1. No Law Concerning Beggars or Begging in Israel:
It is significant that the Mosaic law contains no enactment concerning beggars, or begging, though it makes ample provision for the relief and care of "the poor in the land." Biblical Hebrew seems to have no term for professional begging, the nearest approach to it being the expressions "to ask (or seek) bread" and "to wander." This omission certainly is not accidental; it comports with the very nature of the Mosaic law, the spirit of which is breathed in this, among other kindred provisions, that a poor Hebrew who even sold himself for debt to his wealthy brother was allowed to serve him only until the Jubilee (See JUBILEE), and his master was forbidden to treat him as a sl ave (
2. Begging Not Unknown to the Ancient Jews:
Begging, however, came to be known to the Jews in the course of time with the development of the larger cities, either as occurring among themselves, or among neighboring or intermingling peoples, as may be inferred from
3. Begging and Alms-taking Denounced in Jewish Literature:
4. Professional Beggars a Despised Class: As to professional beggars, originally, certainly, and for a long time, they were a despised class among the Hebrews; and the Jewish communities are forbidden to support them from the general charity fund (BB, 9a; Yoreh De`ah, 250, 3). But the spirit of the law is evinced again in that it is likewise forbidden to drive a beggar away without an alms (ha-Yadh ha- Chazaqah, in the place cited 7 7).
5. In the Gospel Age:
Begging was well known and beggars formed a considerable class in the gospel age. Proof of this is found in the references to almsgiving in the Sermon on the Mount (
The words used for "beg," "beggar" of English Versions of the Bible in the New Testament differ radically in idea: in those formed from aiteo (
6. A Change in Modern Times:
A marked change has come over Jewish life in modern times, in this as well as in other respect. Since the 17th century the Jewish poor in many parts of the world have made it a practice, especially on Fridays and on the eves of certain festivals, to go systematically from house to house asking alms. In parts of Europe today it is a full-grown abuse: crowds of Jewish beggars push their way and ply their trade about the synagogue doors (Abrahams, EB, article "Alms," 310). So the Jewish beggar, in spite of the spirit of the law and ancient Jewish custom, has, under modern conditions too well known to require explanation here, become a troublesome figure and problem in modern Jewish society. For such beggars and begging, see Jew Encyclopedia, articles "Schnorrers," "Alms," etc., and for another kind of begging among modern Jews, and collections for poverty-stricken Jewish settlers in Palestine, see the articles "Chalukah," "Charity," etc.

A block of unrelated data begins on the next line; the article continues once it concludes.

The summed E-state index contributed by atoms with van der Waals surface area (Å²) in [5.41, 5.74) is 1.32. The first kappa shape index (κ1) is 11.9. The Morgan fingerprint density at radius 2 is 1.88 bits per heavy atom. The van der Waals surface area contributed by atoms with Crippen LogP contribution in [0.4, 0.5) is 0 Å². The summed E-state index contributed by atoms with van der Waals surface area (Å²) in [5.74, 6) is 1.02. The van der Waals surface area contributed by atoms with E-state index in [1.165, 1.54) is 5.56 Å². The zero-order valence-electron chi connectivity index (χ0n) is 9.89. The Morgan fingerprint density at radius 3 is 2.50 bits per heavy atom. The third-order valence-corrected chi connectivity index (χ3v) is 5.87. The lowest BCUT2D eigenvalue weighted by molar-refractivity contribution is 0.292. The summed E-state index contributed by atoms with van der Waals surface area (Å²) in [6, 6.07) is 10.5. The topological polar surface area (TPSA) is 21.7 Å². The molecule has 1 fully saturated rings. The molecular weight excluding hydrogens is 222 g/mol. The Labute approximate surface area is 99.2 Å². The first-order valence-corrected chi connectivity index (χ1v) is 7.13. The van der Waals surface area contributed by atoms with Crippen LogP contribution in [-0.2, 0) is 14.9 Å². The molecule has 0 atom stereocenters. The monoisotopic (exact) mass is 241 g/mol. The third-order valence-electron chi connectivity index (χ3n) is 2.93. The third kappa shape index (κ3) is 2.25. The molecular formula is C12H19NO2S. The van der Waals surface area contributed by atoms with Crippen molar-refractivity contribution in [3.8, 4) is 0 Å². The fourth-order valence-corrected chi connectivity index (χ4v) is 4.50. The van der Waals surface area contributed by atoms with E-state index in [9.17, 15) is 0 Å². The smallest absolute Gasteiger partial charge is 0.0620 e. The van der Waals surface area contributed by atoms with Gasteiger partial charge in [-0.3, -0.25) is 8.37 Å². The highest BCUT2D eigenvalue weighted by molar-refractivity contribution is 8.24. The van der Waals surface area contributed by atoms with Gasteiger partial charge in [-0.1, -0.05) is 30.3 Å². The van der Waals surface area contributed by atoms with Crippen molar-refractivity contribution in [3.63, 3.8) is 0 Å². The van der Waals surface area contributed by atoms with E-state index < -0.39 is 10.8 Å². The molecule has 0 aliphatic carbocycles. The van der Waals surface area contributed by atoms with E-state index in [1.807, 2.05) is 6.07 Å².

Saalschiutz, Arch. der Hebraer, II, chapter xviii (Konigsberg, 1855-56); Riehm Handworterbuch zu den Buchern des A T, under the word "Almosen "; compare Jew Encyclopedia, HDB, and Encyclopedia B, arts, "Alms"; and Abrahams, Jewish Life in the Middle Ages, chapters xvii, xviii (Philadelphia, 1896); Mackie, Bible Manners and Customs; Day, The Social Life of the Hebrews.
George B. Eager');